Tuesday, August 31, 2010

My friend, the fast lane

Living at risk for Huntington’s disease often leaves me deeply anguished. My mother was diagnosed with HD in 1995, and I tested positive in 1999. For 15 long years I have worried about whether I will repeat her hellish experience of losing the ability to walk, talk, think, and swallow. Everybody with the HD gene eventually develops the disease, which is fatal. My mother died in 2006 at the age of 68. I'm 50 now, and time is closing in.

I’ve learned to cope in many ways. I’ve adapted emotionally – so far – to the idea of getting HD, and I’ve balanced my fear of HD with the demands, strategies, and joys of life (work, insurance, and family, for instance). A good part of the past year I spent preparing for a month-long cross-country car trip with my wife and daughter – our "miracle child," who tested negative for HD in the womb – in order to enjoy our time together before I develop symptoms. We had a great time (click here to read more).

The importance of exercise

Exercise is another way of coping. Perhaps it even delays the onset of symptoms.

One of my HD heroes is Bryan Medrano, a triathlete and the 2004 “Person of the Year” of the Huntington’s Disease Society of America (HDSA). I met Bryan several years ago when he was in San Diego for a kickoff party in honor of him and three other Californians who biked across the country in one just one week in order to raise research funds. I learned that Bryan was gene-positive. I admired the way he trained to stave off symptoms and to raise awareness about HD.

Next to Bryan I’ve been a couch potato. I get in 30 minutes of focused daily exercise. I usually take a brisk two-mile walk. For a while I took hour-long bike rides up and down the hills of our San Diego neighborhood. For about a year I also worked out once a week on the weight machines at the nearby YMCA. For a few years I also worked out on an elliptical machine in our living room. I also spend 15-30 minutes per day stretching.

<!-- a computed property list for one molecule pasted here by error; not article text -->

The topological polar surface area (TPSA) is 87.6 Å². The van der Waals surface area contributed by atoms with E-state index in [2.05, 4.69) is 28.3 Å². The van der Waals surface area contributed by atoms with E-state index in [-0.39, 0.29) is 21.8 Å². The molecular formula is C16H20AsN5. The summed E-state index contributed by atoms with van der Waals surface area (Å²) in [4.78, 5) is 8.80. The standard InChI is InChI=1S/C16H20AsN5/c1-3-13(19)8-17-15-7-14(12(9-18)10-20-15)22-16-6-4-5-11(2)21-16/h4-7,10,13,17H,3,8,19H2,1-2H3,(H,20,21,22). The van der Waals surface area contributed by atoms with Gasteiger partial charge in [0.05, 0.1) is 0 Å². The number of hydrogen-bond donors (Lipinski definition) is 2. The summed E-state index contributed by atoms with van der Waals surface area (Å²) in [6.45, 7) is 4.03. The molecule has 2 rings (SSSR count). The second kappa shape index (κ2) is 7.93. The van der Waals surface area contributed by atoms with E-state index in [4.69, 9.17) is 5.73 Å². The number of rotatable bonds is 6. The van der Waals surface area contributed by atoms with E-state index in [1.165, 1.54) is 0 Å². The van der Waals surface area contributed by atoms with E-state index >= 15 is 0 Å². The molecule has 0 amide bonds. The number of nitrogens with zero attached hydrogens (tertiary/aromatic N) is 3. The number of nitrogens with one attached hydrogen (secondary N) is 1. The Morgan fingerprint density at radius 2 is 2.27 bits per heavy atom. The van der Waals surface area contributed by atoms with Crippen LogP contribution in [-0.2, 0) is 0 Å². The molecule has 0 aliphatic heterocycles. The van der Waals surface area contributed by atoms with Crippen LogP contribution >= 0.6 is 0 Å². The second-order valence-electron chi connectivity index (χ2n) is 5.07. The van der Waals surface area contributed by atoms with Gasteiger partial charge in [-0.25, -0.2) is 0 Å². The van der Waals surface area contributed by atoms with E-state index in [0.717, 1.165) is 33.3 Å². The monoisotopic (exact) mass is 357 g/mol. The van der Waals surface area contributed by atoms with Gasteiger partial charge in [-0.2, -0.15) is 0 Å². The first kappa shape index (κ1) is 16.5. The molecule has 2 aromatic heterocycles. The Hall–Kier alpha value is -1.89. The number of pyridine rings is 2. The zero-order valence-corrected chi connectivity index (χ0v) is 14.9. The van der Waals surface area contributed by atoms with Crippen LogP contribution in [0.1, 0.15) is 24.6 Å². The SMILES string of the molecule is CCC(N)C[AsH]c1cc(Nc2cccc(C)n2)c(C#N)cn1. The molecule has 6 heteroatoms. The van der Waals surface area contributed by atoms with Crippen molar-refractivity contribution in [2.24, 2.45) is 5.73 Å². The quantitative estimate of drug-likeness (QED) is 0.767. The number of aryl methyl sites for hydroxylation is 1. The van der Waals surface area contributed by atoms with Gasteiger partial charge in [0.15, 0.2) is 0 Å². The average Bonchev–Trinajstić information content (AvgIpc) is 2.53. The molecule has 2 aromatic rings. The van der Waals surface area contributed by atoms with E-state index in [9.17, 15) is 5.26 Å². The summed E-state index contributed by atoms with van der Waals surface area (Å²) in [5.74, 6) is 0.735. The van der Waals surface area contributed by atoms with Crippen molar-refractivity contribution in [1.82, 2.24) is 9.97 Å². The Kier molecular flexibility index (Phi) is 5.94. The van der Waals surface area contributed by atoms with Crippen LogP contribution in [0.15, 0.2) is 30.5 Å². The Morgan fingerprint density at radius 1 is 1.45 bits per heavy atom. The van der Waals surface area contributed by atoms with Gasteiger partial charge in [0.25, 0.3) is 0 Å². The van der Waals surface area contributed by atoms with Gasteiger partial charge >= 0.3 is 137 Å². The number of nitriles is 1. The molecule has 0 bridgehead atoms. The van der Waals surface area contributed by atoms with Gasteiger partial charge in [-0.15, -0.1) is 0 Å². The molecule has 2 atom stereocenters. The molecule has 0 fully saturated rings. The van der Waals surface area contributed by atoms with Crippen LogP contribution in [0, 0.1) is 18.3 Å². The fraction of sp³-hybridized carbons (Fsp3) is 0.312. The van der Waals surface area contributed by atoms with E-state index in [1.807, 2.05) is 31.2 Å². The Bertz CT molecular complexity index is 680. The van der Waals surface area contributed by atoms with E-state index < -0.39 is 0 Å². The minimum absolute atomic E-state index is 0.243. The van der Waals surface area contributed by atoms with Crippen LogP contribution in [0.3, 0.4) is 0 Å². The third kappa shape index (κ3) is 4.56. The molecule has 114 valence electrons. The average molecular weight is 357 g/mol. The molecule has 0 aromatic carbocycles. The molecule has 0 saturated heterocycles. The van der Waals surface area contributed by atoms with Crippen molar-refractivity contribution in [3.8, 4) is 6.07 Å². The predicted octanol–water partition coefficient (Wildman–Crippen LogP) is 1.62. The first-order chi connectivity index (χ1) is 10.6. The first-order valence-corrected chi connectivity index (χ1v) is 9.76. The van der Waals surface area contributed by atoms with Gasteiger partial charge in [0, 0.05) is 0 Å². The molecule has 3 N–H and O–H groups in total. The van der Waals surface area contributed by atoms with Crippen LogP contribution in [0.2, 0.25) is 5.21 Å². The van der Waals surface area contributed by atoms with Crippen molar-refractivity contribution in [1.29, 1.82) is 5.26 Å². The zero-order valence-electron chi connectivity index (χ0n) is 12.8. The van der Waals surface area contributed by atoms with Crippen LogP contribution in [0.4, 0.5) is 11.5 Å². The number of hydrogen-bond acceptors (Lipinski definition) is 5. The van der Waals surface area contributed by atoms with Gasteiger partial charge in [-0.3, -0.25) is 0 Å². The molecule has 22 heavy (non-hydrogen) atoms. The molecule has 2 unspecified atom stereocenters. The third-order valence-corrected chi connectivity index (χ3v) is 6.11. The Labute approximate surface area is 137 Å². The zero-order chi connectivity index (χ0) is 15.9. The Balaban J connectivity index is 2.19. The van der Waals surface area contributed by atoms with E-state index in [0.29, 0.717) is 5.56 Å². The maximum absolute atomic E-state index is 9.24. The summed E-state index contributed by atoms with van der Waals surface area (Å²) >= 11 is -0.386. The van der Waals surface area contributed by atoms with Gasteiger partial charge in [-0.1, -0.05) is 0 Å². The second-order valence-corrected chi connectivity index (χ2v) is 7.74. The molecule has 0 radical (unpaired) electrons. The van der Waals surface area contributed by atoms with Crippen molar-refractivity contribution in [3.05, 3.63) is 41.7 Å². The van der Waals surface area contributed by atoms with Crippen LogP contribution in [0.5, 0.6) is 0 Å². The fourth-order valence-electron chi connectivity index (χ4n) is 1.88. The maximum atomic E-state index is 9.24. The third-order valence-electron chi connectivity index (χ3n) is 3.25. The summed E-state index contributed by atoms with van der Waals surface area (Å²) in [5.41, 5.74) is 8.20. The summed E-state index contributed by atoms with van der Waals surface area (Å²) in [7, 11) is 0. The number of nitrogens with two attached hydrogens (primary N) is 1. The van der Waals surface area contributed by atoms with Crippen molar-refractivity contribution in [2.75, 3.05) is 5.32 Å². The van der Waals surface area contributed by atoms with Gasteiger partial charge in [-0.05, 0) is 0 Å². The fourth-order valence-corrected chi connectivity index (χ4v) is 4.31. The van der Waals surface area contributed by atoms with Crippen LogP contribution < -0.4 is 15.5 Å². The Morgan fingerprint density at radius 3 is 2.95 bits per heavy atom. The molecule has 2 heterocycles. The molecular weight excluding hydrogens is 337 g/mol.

I know I need to do more. Dr. LaVonne Goodman, the founder of Huntington’s Disease Drug Works, recommended that I put in an hour of aerobic exercise seven days a week. I’ll admit, though, that sometimes I’m lazy or too busy, so I rarely get beyond 45 minutes.

The Obama stimulus pool

Over the past year I’ve rediscovered swimming.

Thanks to my wife’s persistence, in 2009 we built a swimming pool in our back yard. I call it “the Obama stimulus pool,” because, thanks to President Barack Obama’s efforts early on to lower interest rates and get the economy going, we were able to refinance our home with an interest rate of just 4.375 percent and take out $75,000 for the pool and related home items such as solar heating and decking.

I like to tell friends that when the history of the recovery from our current recession is someday written, economists will identify our pool project as the turning point.